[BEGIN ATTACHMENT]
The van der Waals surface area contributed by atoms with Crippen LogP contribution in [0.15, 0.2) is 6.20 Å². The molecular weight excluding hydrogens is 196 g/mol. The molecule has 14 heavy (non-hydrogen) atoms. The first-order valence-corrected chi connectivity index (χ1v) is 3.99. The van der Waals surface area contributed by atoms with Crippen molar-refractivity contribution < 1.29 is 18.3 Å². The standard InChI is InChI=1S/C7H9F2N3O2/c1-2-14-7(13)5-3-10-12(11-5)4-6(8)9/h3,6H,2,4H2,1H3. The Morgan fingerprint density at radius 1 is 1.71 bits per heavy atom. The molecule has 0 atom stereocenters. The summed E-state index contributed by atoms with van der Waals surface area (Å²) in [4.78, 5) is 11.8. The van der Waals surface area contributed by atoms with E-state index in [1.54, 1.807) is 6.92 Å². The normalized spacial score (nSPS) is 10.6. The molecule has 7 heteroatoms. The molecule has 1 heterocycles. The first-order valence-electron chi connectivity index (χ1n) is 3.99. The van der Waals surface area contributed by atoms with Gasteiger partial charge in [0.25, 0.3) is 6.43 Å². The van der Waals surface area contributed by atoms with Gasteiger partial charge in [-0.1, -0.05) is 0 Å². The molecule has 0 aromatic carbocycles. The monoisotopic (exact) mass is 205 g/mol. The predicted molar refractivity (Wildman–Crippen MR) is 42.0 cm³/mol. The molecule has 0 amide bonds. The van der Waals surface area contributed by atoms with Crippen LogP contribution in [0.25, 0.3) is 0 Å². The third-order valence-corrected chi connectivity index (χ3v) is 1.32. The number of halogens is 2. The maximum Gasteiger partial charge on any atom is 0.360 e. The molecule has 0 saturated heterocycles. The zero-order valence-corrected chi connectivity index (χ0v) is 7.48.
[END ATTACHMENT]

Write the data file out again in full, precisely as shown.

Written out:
The van der Waals surface area contributed by atoms with Crippen LogP contribution in [0.15, 0.2) is 6.20 Å². The molecular weight excluding hydrogens is 196 g/mol. The molecule has 14 heavy (non-hydrogen) atoms. The first-order valence-corrected chi connectivity index (χ1v) is 3.99. The van der Waals surface area contributed by atoms with Crippen molar-refractivity contribution < 1.29 is 18.3 Å². The standard InChI is InChI=1S/C7H9F2N3O2/c1-2-14-7(13)5-3-10-12(11-5)4-6(8)9/h3,6H,2,4H2,1H3. The Morgan fingerprint density at radius 1 is 1.71 bits per heavy atom. The molecule has 0 atom stereocenters. The summed E-state index contributed by atoms with van der Waals surface area (Å²) in [4.78, 5) is 11.8. The van der Waals surface area contributed by atoms with E-state index in [1.54, 1.807) is 6.92 Å². The normalized spacial score (nSPS) is 10.6. The molecule has 7 heteroatoms. The molecule has 1 heterocycles. The first-order valence-electron chi connectivity index (χ1n) is 3.99. The van der Waals surface area contributed by atoms with Gasteiger partial charge in [0.25, 0.3) is 6.43 Å². The van der Waals surface area contributed by atoms with Gasteiger partial charge in [-0.1, -0.05) is 0 Å². The molecule has 0 aromatic carbocycles. The monoisotopic (exact) mass is 205 g/mol. The predicted molar refractivity (Wildman–Crippen MR) is 42.0 cm³/mol. The molecule has 0 amide bonds. The van der Waals surface area contributed by atoms with Crippen LogP contribution in [0.25, 0.3) is 0 Å². The third-order valence-corrected chi connectivity index (χ3v) is 1.32. The number of halogens is 2. The maximum Gasteiger partial charge on any atom is 0.360 e. The molecule has 0 saturated heterocycles. The zero-order valence-corrected chi connectivity index (χ0v) is 7.48.